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IoT catches on in New England fishing town

Michelle Davidson | Sept. 7, 2016
Businesses in and around New Bedford, Massachusetts, discover the power of IoT-enabled sensors to improve farming, fishing and even winemaking

It’s like a data center in a box—able to remotely monitor humidity, sunlight hours, moisture and wind speed.

Skott Rebello, production manager at Salt Creek, says knowing the amount of sunlight hours determines when the vineyard can begin its harvest, and knowing the wind speed determines whether conditions are good enough to spray pesticide.

The vineyard plans to add soil monitoring sensors and would like to add leaf analysis to help with preventive care of the vines.

Location 2:

At the location where Salt Creek plans to put its wine making facility, the vineyard monitors the quality of its water supply: pH level and temperature. 

Knowing the correct pH level allows Rebello to accurately treat the water before spraying onto the vines. Spraying improperly treated water could destroy the vines.

All of the data is transferred into software—a dashboard—where it can be monitored and tracked.

Once wine making production begins, the vineyard will use sensors in the tanks to measure temperature, pH and other conditions.

Quansett Nurseries, South Dartmouth, Mass.

quansett nursery microgreen greenhouse
Quansett Nurseries use IoT-enabled sensors and Dell V5 gateway to measure light, moisture and heat in the many different zones of the greenhouse used to grow microgreens.

Growing plants year-round in New England is a tricky business. Changing seasons means nurseries have to constantly monitor their growing environments and adjust them. Plus, they need to monitor their water supply, which during a dry summer can drop to unnerving levels.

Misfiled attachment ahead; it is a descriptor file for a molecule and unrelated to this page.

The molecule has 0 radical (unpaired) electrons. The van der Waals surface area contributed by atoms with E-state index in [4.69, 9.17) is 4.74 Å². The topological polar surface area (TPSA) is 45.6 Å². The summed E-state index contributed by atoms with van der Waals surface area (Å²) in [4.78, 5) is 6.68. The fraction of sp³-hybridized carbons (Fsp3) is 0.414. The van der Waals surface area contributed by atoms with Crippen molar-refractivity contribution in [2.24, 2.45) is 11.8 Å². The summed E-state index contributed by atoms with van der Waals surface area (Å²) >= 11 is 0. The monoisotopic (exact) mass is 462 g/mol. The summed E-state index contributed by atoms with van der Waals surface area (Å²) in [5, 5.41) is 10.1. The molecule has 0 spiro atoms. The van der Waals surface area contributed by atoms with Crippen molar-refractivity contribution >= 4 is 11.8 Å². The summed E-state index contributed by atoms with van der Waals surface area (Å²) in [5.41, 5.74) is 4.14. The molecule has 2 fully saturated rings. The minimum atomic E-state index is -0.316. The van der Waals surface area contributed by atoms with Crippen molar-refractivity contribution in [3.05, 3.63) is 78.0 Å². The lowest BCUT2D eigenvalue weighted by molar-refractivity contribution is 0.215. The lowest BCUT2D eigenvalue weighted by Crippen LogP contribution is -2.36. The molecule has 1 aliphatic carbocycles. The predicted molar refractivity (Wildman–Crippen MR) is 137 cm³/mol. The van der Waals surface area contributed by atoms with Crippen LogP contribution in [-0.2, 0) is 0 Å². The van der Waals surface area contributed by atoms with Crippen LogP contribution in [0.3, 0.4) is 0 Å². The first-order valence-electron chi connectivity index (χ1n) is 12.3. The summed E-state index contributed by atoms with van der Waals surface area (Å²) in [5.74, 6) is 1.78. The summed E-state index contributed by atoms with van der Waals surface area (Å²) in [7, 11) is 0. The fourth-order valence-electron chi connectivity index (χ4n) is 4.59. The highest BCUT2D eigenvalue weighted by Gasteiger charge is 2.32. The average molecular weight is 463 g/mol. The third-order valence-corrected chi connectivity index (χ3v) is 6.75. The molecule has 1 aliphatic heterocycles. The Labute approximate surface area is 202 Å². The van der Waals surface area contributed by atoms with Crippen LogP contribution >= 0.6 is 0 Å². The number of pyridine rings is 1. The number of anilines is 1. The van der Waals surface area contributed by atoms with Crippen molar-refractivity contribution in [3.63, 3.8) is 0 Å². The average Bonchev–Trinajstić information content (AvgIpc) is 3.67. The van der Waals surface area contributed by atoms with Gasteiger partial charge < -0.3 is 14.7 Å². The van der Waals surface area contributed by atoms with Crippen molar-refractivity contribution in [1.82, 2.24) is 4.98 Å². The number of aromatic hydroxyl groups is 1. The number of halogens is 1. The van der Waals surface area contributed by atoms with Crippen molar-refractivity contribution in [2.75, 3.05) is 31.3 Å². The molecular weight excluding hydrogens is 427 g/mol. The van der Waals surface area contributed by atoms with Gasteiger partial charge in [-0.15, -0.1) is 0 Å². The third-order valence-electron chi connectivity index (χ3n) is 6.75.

At Quansett Nurseries, a wholesale grower, Fred Dabney uses sensors in each of his two wells to monitor water levels. By knowing the levels, he can decide which well to use to water the plants. He can adjust and switch between wells so he doesn’t stress either of them.

The nursery uses sensors with a Dell V5 gateway in its greenhouse that grows microgreens. The sensors measure light, moisture and heat in the many different zones in the building. Each plant has different needs, and the sensors help the nursery ensure they provide the perfect climate for them.

The sensors control venting. When it gets too hot, the vents open and a curtain covers the inside of the roof. When it gets too cool, the vents close and the curtain remains off.

Under the microgreen beds, there are water tubes. If warmth is needed to germinate the seeds, they run hot water through the tubes.

The nursery also uses sensors in its hoop houses – sensors to monitor activity (motion), temperature, humidity, UV and sunlight.

The data, which is transmitted to a dashboard, helps Dabney provide optimal growing environments for the plants. 


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